7. You will never want to see another banana again as long as you live. They’re an excellent source of energy and a perfect pick-me-up, but there are bananas EVERYWHERE on the route. The smell and the taste lose their attractiveness very quickly.

8. The wall really hurts. When it hits, you will suffer; sorry, there’s no sugar-coating that, so there you are. It won’t always hit you, but you’ll know it when it does. In my second marathon, both my walking buddy Diana and I hit it at the same time – 18 miles in, just as we reached Billingsgate Market, and we were so close to giving up. But we pushed through – thankfully – and it passed. I also had a horrendous stitch on the 1/2 marathon I did in 2014, and that hurt A Lot. I was limping by the end, and it mentally ruined me for a few minutes.

9. Stairs will become the enemy. When you finish the marathon, try and avoid stairs if you can. Your back and legs will be aching tremendously, and if you can stay on one floor for as long as possible, it’ll be more comfortable for you.

10. You will become an expert on trainers, training clothes, and weather forecasts. You begin to examine every single shop for the best type of trousers; do you want them thicker or thinner, longer or shorter, black or while, nylon or polyester? So many choices … And then there’s your trainers; how much do you spend on them? What sort of trainer suits your feet? Do you have a special analysis done of your walking gait to help decide, or is that just a waste of time of money? Then there’s the weather; it defines what you take with you – a hat? an umbrella? a kagool? None of the above? How has the weather forecast changed since the last time you checked five minutes ago? You become a little bit obsessive, but also teaches you how to plan for every eventuality.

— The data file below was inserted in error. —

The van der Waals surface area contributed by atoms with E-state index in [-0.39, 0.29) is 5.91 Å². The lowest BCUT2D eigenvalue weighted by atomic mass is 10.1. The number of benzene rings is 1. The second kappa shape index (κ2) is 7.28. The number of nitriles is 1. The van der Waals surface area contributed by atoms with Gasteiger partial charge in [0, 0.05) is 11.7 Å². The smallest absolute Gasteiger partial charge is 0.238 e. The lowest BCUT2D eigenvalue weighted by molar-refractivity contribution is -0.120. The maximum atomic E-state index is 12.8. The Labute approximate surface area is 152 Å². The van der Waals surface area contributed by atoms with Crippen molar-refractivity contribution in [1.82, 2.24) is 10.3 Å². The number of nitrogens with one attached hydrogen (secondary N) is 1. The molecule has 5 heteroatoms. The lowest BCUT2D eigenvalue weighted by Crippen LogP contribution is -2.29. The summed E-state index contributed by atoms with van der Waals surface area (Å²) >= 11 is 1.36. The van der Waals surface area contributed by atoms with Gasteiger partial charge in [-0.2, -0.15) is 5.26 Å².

You know what? I’ve just read all this back, and I remember how much I love doing marathons; you get such a buzz from doing it, it gives you a focus and drive that you weren’t aware you had, and gives you such a sense of achievement. Read the above, take on board as much of it as you want, and then forget the rest.

If you’ve ever considered doing a marathon, then do it. If it’s a walking one, I might even see you there!

One comment

  • Beth Arvin  

    I can add a couple more from personal experience. Try to keep your shoes dry. First one I did the sky poured buckets on us at the beginning. As if that wasn’t bad enough, we had to cross a street that had a 3 or 4 inch river of water running across it and there was no way to avoid it. I lost five toenails by the end of it. The sun came out and warmed everything up, the shoes dried and tightened up on my feet, causing blisters under my toenails. Painful and ugly. Another truth I learned the hard way, never walk backwards when you are approaching a curb, I was talking to my sisters and walked backwards to see them straight on. I misjudged the location of the curb and pulled a hamstring muscle at the start, but didn’t want to quit. I limped the last ten miles or more and my injured thigh was swollen up to be nearly three inches bigger around than the unaffected side. Painful and stupid. Good luck and have fun.